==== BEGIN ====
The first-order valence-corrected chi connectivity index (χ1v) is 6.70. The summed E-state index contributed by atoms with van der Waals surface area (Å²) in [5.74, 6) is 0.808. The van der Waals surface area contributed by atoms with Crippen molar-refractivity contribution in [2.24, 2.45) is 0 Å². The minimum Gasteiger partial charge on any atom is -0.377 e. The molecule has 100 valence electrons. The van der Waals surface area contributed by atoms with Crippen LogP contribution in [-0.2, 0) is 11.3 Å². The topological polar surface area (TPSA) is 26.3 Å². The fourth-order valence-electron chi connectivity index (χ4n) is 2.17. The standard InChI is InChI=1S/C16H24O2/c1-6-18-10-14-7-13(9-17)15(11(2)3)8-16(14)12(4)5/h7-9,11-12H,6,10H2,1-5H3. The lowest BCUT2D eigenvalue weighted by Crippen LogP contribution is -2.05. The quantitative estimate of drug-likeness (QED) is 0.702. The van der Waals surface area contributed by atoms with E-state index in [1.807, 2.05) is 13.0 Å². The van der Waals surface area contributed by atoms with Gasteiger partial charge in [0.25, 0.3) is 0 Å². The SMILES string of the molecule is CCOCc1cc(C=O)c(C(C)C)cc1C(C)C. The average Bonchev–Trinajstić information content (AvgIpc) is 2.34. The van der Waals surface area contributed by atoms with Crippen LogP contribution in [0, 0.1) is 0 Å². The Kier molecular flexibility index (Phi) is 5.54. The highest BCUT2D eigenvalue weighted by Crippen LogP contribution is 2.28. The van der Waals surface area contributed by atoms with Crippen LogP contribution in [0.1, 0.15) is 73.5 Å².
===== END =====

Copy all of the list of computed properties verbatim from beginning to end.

The first-order valence-corrected chi connectivity index (χ1v) is 6.70. The summed E-state index contributed by atoms with van der Waals surface area (Å²) in [5.74, 6) is 0.808. The van der Waals surface area contributed by atoms with Crippen molar-refractivity contribution in [2.24, 2.45) is 0 Å². The minimum Gasteiger partial charge on any atom is -0.377 e. The molecule has 100 valence electrons. The van der Waals surface area contributed by atoms with Crippen LogP contribution in [-0.2, 0) is 11.3 Å². The topological polar surface area (TPSA) is 26.3 Å². The fourth-order valence-electron chi connectivity index (χ4n) is 2.17. The standard InChI is InChI=1S/C16H24O2/c1-6-18-10-14-7-13(9-17)15(11(2)3)8-16(14)12(4)5/h7-9,11-12H,6,10H2,1-5H3. The lowest BCUT2D eigenvalue weighted by Crippen LogP contribution is -2.05. The quantitative estimate of drug-likeness (QED) is 0.702. The van der Waals surface area contributed by atoms with E-state index in [1.807, 2.05) is 13.0 Å². The van der Waals surface area contributed by atoms with Gasteiger partial charge in [0.25, 0.3) is 0 Å². The SMILES string of the molecule is CCOCc1cc(C=O)c(C(C)C)cc1C(C)C. The average Bonchev–Trinajstić information content (AvgIpc) is 2.34. The van der Waals surface area contributed by atoms with Crippen LogP contribution in [0, 0.1) is 0 Å². The Kier molecular flexibility index (Phi) is 5.54. The highest BCUT2D eigenvalue weighted by Crippen LogP contribution is 2.28. The van der Waals surface area contributed by atoms with Crippen LogP contribution in [0.1, 0.15) is 73.5 Å².